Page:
Ten-Point Clock Test: a correlation analysis with other neuropsychological tests in dementia

Int J Geriatr Psychiatry. 2002 Apr;17(4):347-53. doi: 10.1002/gps.600.


Background: Neuropsychology can be useful for differentiating patients with fronto-temporal dementia (FTD) from those with Alzheimer disease (AD) and those with Vascular Dementia (VaD).

Objectives: The purpose of this study was twofold: to explore possible employment of the Ten-Point Clock Test in early identification of different types of cognitive distribution and to relate to its execution to other specific impairment, bound to the selected pathology.

Method: We compared 30 patients with FLD, to a group of 30 probable-AD patients accordingly to the NINCDS-ADRDA criteria, and to a group of 30 probable VaD patients, according to the NINDS-AIREN criteria.

Results: AD group showed the worst results in Clock Drawing Test. On the contrary, FLD group did produce the worst performances in Proverb Interpretation Tasks. VaD worst performance was that of phonological fluency. Our data seem to demonstrate that in mild dementia, stated by the MMSE score (around 22) and confirmed by the data derived from the other neuropsychological evaluation, the Clock Drawing Test is quite sensitive to detect cognitive impairment, even if of different origins.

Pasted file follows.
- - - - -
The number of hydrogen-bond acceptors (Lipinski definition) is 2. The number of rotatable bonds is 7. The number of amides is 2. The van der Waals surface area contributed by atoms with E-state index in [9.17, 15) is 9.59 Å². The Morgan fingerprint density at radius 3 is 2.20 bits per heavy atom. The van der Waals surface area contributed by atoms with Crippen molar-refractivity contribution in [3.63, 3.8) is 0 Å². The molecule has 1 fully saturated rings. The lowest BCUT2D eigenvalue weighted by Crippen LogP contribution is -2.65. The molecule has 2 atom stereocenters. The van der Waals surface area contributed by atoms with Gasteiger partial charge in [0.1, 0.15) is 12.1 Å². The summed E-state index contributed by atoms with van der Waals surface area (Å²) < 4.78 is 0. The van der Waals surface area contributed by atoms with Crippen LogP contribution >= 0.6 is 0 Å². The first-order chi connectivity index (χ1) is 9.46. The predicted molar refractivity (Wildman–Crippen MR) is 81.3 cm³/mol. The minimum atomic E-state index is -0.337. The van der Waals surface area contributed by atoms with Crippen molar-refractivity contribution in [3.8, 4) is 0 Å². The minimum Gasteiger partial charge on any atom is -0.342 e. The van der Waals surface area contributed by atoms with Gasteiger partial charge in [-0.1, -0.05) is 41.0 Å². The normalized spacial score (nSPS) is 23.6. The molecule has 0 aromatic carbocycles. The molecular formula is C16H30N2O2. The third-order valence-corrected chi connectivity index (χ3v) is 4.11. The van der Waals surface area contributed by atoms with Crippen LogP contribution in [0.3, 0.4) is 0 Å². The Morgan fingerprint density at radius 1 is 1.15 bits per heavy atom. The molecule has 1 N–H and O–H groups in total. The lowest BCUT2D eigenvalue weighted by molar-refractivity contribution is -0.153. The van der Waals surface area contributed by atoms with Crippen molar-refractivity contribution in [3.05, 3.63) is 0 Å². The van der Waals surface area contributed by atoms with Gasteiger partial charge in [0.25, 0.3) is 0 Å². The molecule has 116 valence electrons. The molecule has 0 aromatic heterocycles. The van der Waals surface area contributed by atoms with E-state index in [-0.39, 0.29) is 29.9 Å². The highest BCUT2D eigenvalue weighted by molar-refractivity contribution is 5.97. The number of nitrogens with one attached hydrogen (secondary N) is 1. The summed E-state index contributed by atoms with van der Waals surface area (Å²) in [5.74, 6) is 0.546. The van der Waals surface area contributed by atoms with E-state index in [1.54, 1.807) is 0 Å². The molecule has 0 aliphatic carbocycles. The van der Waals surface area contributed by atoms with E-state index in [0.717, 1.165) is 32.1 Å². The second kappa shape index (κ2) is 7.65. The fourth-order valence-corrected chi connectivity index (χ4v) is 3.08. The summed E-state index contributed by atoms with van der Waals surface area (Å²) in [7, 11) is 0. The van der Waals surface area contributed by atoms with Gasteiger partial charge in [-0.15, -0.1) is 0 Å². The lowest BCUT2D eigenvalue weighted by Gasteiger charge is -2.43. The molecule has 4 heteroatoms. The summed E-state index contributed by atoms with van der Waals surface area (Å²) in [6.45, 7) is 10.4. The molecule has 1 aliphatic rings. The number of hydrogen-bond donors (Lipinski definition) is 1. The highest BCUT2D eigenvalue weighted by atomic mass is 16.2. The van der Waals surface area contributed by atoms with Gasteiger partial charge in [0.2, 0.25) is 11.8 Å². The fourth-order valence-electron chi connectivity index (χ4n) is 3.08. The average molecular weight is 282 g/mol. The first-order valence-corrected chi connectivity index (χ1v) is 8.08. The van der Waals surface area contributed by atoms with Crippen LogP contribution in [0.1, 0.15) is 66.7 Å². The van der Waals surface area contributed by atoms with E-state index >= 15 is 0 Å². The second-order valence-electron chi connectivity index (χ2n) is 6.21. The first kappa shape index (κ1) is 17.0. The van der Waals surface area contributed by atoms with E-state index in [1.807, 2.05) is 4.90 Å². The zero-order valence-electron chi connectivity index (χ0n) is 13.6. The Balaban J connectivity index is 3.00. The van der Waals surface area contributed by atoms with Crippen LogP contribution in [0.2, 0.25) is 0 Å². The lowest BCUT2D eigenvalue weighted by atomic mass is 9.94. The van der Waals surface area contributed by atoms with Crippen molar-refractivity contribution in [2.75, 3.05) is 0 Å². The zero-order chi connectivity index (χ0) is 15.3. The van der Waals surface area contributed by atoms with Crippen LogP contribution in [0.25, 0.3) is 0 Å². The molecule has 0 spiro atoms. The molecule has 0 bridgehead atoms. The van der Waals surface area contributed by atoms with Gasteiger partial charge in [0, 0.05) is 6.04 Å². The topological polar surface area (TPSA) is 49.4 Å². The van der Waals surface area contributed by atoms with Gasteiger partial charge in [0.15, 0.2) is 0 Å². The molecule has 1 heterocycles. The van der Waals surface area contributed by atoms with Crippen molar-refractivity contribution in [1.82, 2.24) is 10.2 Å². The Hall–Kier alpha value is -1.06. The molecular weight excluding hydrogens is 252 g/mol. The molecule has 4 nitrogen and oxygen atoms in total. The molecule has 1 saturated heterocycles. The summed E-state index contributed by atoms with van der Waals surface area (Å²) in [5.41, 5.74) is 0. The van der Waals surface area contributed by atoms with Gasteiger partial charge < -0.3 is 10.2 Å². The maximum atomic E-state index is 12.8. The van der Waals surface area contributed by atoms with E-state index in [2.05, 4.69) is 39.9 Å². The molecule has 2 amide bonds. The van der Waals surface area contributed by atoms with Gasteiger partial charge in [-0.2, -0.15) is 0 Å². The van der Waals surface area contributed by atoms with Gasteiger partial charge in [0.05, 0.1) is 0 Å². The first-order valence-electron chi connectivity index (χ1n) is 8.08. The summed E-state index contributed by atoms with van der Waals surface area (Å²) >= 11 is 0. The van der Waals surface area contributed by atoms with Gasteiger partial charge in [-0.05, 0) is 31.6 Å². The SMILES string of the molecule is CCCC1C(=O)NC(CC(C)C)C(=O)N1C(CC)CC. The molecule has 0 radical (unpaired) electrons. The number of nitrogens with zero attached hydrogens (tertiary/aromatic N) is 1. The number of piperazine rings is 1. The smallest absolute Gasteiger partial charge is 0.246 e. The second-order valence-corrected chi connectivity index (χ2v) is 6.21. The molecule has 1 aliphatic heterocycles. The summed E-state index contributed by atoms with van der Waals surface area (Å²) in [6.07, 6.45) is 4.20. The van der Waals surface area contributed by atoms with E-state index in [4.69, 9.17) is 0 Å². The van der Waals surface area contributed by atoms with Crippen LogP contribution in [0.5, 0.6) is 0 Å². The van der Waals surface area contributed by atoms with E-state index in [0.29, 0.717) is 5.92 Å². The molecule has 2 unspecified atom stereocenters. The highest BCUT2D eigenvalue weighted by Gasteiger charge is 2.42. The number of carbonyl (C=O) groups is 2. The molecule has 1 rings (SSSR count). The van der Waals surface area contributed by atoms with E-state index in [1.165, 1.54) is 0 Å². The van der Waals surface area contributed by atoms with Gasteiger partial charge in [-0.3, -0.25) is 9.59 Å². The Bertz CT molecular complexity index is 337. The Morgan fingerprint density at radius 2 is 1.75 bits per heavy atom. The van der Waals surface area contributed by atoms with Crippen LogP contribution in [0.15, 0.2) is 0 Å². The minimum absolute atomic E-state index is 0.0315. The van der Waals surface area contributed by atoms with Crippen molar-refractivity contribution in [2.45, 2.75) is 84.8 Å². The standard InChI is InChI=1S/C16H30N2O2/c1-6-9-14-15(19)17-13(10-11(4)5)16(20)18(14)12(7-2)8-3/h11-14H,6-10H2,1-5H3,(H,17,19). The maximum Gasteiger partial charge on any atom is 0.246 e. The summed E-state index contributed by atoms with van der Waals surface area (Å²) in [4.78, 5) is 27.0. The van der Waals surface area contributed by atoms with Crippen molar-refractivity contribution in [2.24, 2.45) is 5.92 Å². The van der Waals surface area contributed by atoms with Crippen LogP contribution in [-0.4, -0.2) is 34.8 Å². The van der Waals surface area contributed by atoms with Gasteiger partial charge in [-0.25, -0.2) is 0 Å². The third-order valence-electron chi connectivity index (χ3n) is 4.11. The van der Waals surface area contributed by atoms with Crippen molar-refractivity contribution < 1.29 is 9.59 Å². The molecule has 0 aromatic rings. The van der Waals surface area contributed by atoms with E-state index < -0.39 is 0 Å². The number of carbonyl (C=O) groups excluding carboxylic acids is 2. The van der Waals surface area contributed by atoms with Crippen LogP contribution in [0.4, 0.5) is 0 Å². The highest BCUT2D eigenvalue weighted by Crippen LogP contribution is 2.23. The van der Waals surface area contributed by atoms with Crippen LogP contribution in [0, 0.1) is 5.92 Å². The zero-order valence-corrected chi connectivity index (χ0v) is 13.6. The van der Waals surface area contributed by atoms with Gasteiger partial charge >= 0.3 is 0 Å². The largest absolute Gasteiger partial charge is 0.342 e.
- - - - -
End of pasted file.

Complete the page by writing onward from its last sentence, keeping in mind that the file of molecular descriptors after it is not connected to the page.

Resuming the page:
Conclusions: Ten-Point Clock Test is a strong tool, in order to identify early forms of Alzheimer, and to help differential diagnosis when frontal or vascular dementia have been taken into account. More data will be necessary to give to this speculative interpretation, a neuroimaging and neuroanatomical support. However, this report may encourage the wider use of this parametric test, easily applicable and well accepted by the population in order to implement data concerning cognitive disruption.

Publication types

  • Comparative Study

MeSH terms

  • Aged
  • Alzheimer Disease / diagnosis*
  • Case-Control Studies
  • Dementia / diagnosis*
  • Dementia, Vascular / diagnosis*
  • Diagnosis, Differential
  • Female
  • Humans
  • Male
  • Middle Aged
  • Neuropsychological Tests*
  • Sensitivity and Specificity
  • Statistics, Nonparametric